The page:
Black History Month Nonfiction Book List
It’s a month full of book lists here at Redeemed Reader! We hope you enjoyed our Love and Laughter Book List on Valentine’s Day. Today, we’re offering a Black History Month Nonfiction Book List in honor of Black History Month!
But first: don’t miss this earlier post, “Why Black History?” by Janie!
This Black History Month Nonfiction Book List is by no means exhaustive. Rather, it’s a list of some of the books we think are outstanding contributions to the field. These titles are worth seeking out even if it’s not Black History Month. They are great stories about amazing people. There are plenty of fabulous historical fiction titles, too, but true stories can be even more exciting (not to mention, they are TRUE!).
There is more to “Black History” than slavery and the Civil Rights Movement, although many of these titles relate to those key events as well. But do note the many titles that relate to subjects like baseball, space, music, and more.
As always, books are linked to RR reviews where applicable!
Nonfiction Black History Picture Books
Don’t limit these just to “little kids.” Many of these are complex enough to share with all ages! Do read reviews, where applicable.
- A Splash of Red: the Life and Art of Horace Pippin by Jen Bryant and illustrated by Melissa Sweet.
- All Together Now: Juneteenth, the First Day of Freedom by Angela Johnson and illustrated by E. B. Lewis
- Dave the Potter: Artist, Poet, Slave by Laban Carrick Hill and illustrated by Bryan Collier.
- Freedom in Congo Square by Carole Boston Weatherford and illustrated by R. Gregory Christie
- Henry’s Freedom Box: A True Story from the Underground Railroad by Ellen Levine and illustrated by Kadir Nelson.
- Rosa by Nikki Giovanni and illustrated by Bryan Collier. (about Rosa Parks)
- Schomburg: the Man Who Built a Library by Carole Boston Weatherford and illustrated by Eric Velasquez
- Steamboat School by Deborah Hopkinson and illustrated by Ron Husband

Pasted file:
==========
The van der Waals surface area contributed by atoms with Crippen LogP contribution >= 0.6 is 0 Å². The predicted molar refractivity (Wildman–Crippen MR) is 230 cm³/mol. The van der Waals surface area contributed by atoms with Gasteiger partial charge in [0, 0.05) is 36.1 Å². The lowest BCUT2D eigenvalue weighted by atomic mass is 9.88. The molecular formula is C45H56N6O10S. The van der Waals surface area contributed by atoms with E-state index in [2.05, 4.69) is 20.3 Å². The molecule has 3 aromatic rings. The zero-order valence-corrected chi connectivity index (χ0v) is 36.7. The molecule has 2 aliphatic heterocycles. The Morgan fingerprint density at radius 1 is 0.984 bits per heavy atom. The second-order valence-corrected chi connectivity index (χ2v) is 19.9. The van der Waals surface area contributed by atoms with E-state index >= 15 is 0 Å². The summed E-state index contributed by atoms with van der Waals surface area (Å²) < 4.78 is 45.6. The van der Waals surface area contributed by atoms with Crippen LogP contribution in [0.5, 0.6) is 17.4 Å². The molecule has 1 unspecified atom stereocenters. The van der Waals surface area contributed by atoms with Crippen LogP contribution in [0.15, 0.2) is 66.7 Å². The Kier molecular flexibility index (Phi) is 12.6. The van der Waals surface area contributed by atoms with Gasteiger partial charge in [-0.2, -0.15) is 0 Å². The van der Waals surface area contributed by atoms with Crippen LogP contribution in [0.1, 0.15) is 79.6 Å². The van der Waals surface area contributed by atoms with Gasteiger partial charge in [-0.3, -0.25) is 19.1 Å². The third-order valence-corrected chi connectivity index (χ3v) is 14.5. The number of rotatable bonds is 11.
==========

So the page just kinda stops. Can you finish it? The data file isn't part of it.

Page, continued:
- Step Right Up by Donna Janell Bowman and illustrated by Daniel Mintner
- Swing Sisters: The Story of the International Sweethearts of Rhythm by Karen Deans and illustrated by Joe Cepeda
- Whoosh! Lonnie Johnson’s Super-Soaking Stream of Inventions by Chris Barton and illustrated by Don Tate
Middle Grades and YA Nonfiction for Black History Month
Please do read reviews for these, where available. Unfortunately, black history in America is tempestuous and involves untold accounts of violence. A realistic, accurate portrayal of that history will include some hard elements. Most of the books below work for upper middle grades and young adults, but some will skew towards the upper end.
- A Wreath for Emmett Till by Marilyn Nelson and illustrated by Philippe Lardy (note: this is a hard read; best for teens to read and discuss)
- Answering the Cry for Freedom: Stories of African Americans in the American Revolution by Gretchen Woelfle and illustrated by R. Gregory Christie (middle grades and YA)
- Courage Has No Color: The True Story of the Triple Nickels by Tanya Lee Stone (WWII) (upper middle grades and YA)
- Devotion by Adam Makos (Korean War) (YA)
- Facing Frederick: The Life of Frederick Douglass, A Monumental American Man by Tonya Bolden (middle grades and YA)
- Gabrielle Douglas: Grace, Gold, and (God’s) Glory (middle grades)
- Give Me Wings: How a Choir of Slaves Took on the World by Kathy Lowinger (upper middle grades and YA)
- Heart and Soul: The Story of America and African Americans by Kadir Nelson (middle grades and YA)
- Hidden Figures: The True Story of Four Black Women and the Space Race by Margot Lee Shetterly (young readers edition) (middle grades and YA)
- March by John Lewis and Andrew Ayden, illustrated by Nate Powell. Series. (YA)
- One Last Word: Wisdom from the Harlem Renaissance by Nikki Grimes (poetry) (middle grades and YA)
- Pathfinders: The Journeys of Sixteen Extraordinary Black Souls by Tonya Bolden (middle grades and YA)
- We Are the Ship: The Story of Negro League Baseball by Kadir Nelson (middle grades and YA)
- We’ve Got a Job: the 1963 Birmingham Children’s March by Cynthia Levinson (middle grades and YA)
- Under Our Skin by Benjamin Watson (YA and Adult)
- Voice of Freedom: Fannie Lou Hamer: The Spirit of the Civil Rights Movement by Carole Boston Weatherford and illustrated by Ekua Holmes (note: a picture book, but this is best for older kids)
- You Can Fly by Carole Boston Weatherford (based on Tuskegee Airmen/WWII) (middle grades and YA)